An injection event is triggered when solenoid 114 is energized and control valve member 164 of hydraulic fluid control valve 116 is lifted from its seat such that control chamber 174 is in fluid communication with drain 172. Pressure in control chamber 174 is reduced because the hydraulic fluid drains through drain 172 faster than it can be replenished due to the restricted flow through orifice 178. When the pressure in control chamber 174 is reduced, the fluid pressure in chamber 104 acts on needle 106 to lift it away from needle seat 108 to thereby co-inject into the combustion chamber the gaseous and liquid fuels from cavity 104 through injection cavity 110 and injection orifices 112. Most of the liquid fuel atomization occurs when the mixture of liquid and gaseous fuel passes through injection orifices 112. The upward travel of needle 106 is limited by a mechanical stop 180 that limits the compression of needle spring 182.

The injection event stops when solenoid 114 is de-energized and hydraulic control valve member 164 is urged by control valve spring 170 into its closed position. Control chamber 174 is therefore connected again to the hydraulic fluid supply line and the pressure created within the chamber in combination with the force of valve spring 182 urges the needle into its seated position, pressed against valve seat 108.

In an alternate embodiment (not illustrated) the intensifier's drive piston and plunger can have the same cross-sectional area and in such embodiments they can both be replaced by a single plunger with a constant cross-sectional area. In this case, the pressure of the hydraulic fluid delivered to supply passage 160 is controlled such that, during the liquid fuel metering phase, it is lower than the pressure of the liquid fuel delivered to inlet 130 so that plunger 144 is lifted to its upper position and allows the flow of the desired amount of liquid fuel into cylinder 152. In this case, during the liquid fuel pressurizing phase, the pressure of hydraulic fluid delivered to passage 160 is higher than the pressure of the liquid fuel delivered to inlet 130 to push the metered amount of liquid fuel into cavity 104 through restricted flow passage 120. If the same liquid fuel rail that is connected to liquid fuel inlet 130 is connected to hydraulic fluid supply passage 160, then the plunger can be operated to meter the amount of liquid fuel that is delivered to cavity 104 if liquid fuel pressure is higher than gaseous fuel pressure, but it will not intensify the pressure of the liquid fuel because the pressure of the fluid delivered to drive chamber 150 will be at the same pressure as the liquid fuel that is drawn into cylinder 152.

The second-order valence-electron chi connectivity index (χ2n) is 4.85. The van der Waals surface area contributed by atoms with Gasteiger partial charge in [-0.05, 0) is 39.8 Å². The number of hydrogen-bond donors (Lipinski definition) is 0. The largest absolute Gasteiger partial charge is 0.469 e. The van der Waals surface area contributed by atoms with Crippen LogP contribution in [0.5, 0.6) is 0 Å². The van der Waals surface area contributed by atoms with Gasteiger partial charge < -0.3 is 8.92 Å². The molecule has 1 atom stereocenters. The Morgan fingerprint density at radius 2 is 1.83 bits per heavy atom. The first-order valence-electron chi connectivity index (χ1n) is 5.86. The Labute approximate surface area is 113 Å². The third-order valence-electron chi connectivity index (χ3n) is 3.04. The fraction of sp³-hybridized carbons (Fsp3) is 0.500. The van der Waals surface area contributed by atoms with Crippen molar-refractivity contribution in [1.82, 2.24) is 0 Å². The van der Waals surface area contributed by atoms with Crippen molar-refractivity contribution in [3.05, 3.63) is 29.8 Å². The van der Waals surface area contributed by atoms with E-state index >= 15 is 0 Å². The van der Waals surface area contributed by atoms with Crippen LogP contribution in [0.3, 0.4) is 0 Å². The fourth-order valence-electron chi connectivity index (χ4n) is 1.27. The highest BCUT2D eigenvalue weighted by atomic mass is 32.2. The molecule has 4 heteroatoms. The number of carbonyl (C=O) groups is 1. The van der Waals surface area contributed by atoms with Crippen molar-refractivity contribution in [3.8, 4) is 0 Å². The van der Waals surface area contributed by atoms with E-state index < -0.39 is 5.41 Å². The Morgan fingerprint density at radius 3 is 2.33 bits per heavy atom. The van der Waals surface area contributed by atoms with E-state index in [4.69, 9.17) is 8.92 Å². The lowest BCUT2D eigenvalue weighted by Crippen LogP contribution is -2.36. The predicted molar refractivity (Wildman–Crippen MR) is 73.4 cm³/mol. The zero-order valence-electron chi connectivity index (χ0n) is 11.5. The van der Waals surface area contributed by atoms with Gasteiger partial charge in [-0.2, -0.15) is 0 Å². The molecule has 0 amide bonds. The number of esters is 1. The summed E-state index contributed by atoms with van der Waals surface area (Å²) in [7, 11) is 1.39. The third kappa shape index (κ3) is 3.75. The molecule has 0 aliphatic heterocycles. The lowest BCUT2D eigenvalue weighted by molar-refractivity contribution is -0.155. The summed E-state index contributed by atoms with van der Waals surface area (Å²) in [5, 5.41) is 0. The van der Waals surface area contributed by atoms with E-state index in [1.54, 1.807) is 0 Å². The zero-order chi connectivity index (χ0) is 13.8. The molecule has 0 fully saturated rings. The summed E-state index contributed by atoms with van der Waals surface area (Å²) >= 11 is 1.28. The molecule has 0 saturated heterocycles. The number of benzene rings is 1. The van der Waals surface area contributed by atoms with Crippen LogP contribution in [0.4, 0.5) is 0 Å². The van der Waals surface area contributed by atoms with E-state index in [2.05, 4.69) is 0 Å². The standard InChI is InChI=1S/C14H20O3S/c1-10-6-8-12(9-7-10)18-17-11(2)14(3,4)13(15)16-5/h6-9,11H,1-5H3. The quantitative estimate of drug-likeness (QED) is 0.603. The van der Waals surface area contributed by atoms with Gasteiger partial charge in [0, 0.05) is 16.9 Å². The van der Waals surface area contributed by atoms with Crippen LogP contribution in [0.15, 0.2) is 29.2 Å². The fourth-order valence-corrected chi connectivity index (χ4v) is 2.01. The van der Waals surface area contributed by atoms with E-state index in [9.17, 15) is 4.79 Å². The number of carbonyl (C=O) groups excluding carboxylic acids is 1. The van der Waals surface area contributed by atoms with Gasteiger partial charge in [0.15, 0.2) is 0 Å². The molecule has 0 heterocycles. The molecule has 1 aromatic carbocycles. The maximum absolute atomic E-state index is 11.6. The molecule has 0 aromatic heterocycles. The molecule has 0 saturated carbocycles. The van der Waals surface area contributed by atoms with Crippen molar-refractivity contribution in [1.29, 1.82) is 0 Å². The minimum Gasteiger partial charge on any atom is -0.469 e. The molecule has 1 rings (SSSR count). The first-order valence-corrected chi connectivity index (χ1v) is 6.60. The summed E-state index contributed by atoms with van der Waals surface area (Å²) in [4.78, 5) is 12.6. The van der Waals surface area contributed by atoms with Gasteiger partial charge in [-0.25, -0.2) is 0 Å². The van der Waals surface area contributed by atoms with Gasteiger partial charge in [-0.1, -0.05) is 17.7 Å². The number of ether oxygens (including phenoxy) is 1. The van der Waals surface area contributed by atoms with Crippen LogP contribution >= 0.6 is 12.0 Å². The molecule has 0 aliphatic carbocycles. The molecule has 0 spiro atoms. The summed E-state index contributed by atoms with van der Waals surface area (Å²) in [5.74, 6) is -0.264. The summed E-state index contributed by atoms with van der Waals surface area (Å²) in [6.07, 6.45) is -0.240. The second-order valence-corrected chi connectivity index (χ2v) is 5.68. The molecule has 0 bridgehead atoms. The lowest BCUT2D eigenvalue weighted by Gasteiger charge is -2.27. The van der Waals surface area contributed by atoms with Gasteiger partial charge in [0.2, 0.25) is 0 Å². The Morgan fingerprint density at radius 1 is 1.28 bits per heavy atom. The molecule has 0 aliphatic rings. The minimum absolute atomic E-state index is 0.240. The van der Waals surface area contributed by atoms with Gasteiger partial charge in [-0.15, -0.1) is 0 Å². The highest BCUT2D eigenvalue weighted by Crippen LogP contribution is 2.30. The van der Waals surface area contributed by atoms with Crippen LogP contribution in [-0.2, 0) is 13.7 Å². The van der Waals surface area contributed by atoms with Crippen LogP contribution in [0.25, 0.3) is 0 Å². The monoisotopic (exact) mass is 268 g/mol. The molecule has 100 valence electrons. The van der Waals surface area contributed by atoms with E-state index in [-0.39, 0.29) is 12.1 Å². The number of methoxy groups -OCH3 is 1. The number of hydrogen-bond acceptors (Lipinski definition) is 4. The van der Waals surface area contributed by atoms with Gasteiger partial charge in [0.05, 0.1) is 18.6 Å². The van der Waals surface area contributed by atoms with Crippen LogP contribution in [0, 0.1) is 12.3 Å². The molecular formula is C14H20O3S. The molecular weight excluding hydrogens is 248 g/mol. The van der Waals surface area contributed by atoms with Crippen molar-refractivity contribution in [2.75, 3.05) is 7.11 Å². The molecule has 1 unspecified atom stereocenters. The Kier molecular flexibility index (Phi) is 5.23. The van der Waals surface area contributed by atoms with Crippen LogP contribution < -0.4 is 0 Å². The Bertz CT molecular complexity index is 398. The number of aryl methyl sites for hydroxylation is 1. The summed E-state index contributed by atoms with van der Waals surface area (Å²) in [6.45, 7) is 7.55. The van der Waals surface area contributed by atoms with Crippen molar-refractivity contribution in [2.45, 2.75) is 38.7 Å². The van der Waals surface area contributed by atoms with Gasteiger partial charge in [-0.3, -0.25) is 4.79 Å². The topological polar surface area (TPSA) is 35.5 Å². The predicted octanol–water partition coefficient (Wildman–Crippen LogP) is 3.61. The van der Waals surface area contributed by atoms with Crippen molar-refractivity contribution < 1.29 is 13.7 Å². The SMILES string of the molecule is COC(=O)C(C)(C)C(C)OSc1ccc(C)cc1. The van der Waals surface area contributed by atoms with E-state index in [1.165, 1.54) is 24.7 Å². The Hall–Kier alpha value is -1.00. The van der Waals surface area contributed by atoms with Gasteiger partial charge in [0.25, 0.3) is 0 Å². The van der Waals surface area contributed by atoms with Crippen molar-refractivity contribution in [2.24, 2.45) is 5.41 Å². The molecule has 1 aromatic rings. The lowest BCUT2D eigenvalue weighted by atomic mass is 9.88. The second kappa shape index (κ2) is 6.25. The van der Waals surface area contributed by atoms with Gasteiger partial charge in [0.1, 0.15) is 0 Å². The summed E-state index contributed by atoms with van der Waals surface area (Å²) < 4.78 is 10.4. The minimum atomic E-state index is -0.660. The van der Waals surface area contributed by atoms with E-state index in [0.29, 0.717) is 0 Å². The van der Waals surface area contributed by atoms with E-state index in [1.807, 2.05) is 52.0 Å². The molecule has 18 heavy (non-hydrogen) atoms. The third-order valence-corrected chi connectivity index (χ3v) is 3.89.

In yet another embodiment that is not illustrated, the intensifier comprises a spring placed between the drive piston and the top wall of the drive chamber. Because of the mechanical assistance provided by the spring, even if the drive chamber has the same cross-sectional area as the intensifier cylinder, the liquid fuel can be intensified when the hydraulic fluid is delivered with the same pressure as the liquid fuel which is introduced into the intensifier cylinder. The intensifier can be actuated by a control valve that controls the delivery of hydraulic fluid to the drive chamber of the intensifier. When the control valve opens to connect the drive chamber to a drain or to a lower pressure circuit, liquid fuel supplied to the intensifier cylinder lifts the plunger and compresses the spring. When the control valve closes, hydraulic fluid delivered to the drive chamber pushes the intensifier's piston down, metering and pressurizing the liquid fuel that is expelled from the cylinder of the intensifier.

In still yet another embodiment (not illustrated), the intensifier's plunger can be actuated directly by a solenoid, for example a tubular solenoid, without the use of a hydraulic fluid control valve. Apart from the type of actuator, the intensifier can be operated in a similar manner to the embodiments described above, to pressurize and meter the desired amount of liquid fuel.

Other embodiments of the fuel injection valve are illustrated in FIGS. 3 to 15. These embodiments have many components that are equivalent to like components of the embodiment presented in FIGS. 1 and 2 and like components are identified by like reference numbers. Persons familiar with the technology involved here will understand that in this disclosure like-numbered components function in substantially the same way in each embodiment. Accordingly, if like components have already been described with respect to one embodiment, while identified in the Figures for other embodiments, the purpose and function of like components may not be repeated for each of the illustrated embodiments.

In the embodiment illustrated in FIG. 3, needle 186 comprises a groove 190 and the bore that receives needle 186 has straight walls surrounding the needle such that upper chamber 192 is formed between groove 190 and the walls of the bore. In this embodiment, groove 190 is preferably designed with a span in the needle's longitudinal direction that allows constant communication between passages 132, 138 and upper chamber 192, independent of the movement of needle 186 within the bore.